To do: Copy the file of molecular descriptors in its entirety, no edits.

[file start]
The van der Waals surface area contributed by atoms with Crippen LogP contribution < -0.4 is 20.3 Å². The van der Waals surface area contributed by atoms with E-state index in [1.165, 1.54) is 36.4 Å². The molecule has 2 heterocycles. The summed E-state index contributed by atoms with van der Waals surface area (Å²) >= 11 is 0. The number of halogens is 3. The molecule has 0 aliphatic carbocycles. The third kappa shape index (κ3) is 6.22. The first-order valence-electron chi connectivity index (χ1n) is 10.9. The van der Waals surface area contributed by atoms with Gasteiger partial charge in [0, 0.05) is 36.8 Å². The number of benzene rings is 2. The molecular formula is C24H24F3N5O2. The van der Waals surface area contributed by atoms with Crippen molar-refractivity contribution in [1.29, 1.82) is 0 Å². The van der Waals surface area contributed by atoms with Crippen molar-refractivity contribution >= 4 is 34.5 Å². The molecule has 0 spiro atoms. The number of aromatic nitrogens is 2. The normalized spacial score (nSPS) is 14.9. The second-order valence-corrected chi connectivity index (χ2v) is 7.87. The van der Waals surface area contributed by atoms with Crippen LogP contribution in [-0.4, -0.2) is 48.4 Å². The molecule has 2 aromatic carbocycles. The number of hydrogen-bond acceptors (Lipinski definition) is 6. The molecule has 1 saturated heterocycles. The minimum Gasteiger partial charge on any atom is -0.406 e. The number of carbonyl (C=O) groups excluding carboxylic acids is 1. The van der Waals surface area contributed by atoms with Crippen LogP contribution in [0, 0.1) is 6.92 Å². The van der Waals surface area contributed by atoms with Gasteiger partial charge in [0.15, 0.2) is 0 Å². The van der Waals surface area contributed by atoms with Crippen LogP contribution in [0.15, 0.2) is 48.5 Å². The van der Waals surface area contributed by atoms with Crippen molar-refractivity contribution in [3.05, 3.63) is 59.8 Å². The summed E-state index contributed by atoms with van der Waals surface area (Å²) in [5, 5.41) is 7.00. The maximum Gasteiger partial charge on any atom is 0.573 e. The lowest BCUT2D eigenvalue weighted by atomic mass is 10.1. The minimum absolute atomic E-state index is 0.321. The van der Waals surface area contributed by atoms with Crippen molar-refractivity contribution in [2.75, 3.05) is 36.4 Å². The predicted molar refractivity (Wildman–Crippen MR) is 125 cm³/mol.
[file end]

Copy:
The van der Waals surface area contributed by atoms with Crippen LogP contribution < -0.4 is 20.3 Å². The van der Waals surface area contributed by atoms with E-state index in [1.165, 1.54) is 36.4 Å². The molecule has 2 heterocycles. The summed E-state index contributed by atoms with van der Waals surface area (Å²) >= 11 is 0. The number of halogens is 3. The molecule has 0 aliphatic carbocycles. The third kappa shape index (κ3) is 6.22. The first-order valence-electron chi connectivity index (χ1n) is 10.9. The van der Waals surface area contributed by atoms with Gasteiger partial charge in [0, 0.05) is 36.8 Å². The number of benzene rings is 2. The molecular formula is C24H24F3N5O2. The van der Waals surface area contributed by atoms with Crippen molar-refractivity contribution in [1.29, 1.82) is 0 Å². The van der Waals surface area contributed by atoms with Crippen molar-refractivity contribution >= 4 is 34.5 Å². The molecule has 0 spiro atoms. The number of aromatic nitrogens is 2. The normalized spacial score (nSPS) is 14.9. The second-order valence-corrected chi connectivity index (χ2v) is 7.87. The van der Waals surface area contributed by atoms with Crippen LogP contribution in [-0.4, -0.2) is 48.4 Å². The molecule has 2 aromatic carbocycles. The number of hydrogen-bond acceptors (Lipinski definition) is 6. The molecule has 1 saturated heterocycles. The minimum Gasteiger partial charge on any atom is -0.406 e. The number of carbonyl (C=O) groups excluding carboxylic acids is 1. The van der Waals surface area contributed by atoms with Crippen LogP contribution in [0, 0.1) is 6.92 Å². The van der Waals surface area contributed by atoms with Gasteiger partial charge in [0.15, 0.2) is 0 Å². The van der Waals surface area contributed by atoms with Crippen LogP contribution in [0.15, 0.2) is 48.5 Å². The van der Waals surface area contributed by atoms with Crippen molar-refractivity contribution in [3.05, 3.63) is 59.8 Å². The summed E-state index contributed by atoms with van der Waals surface area (Å²) in [5, 5.41) is 7.00. The maximum Gasteiger partial charge on any atom is 0.573 e. The lowest BCUT2D eigenvalue weighted by atomic mass is 10.1. The minimum absolute atomic E-state index is 0.321. The van der Waals surface area contributed by atoms with Crippen molar-refractivity contribution in [2.75, 3.05) is 36.4 Å². The predicted molar refractivity (Wildman–Crippen MR) is 125 cm³/mol.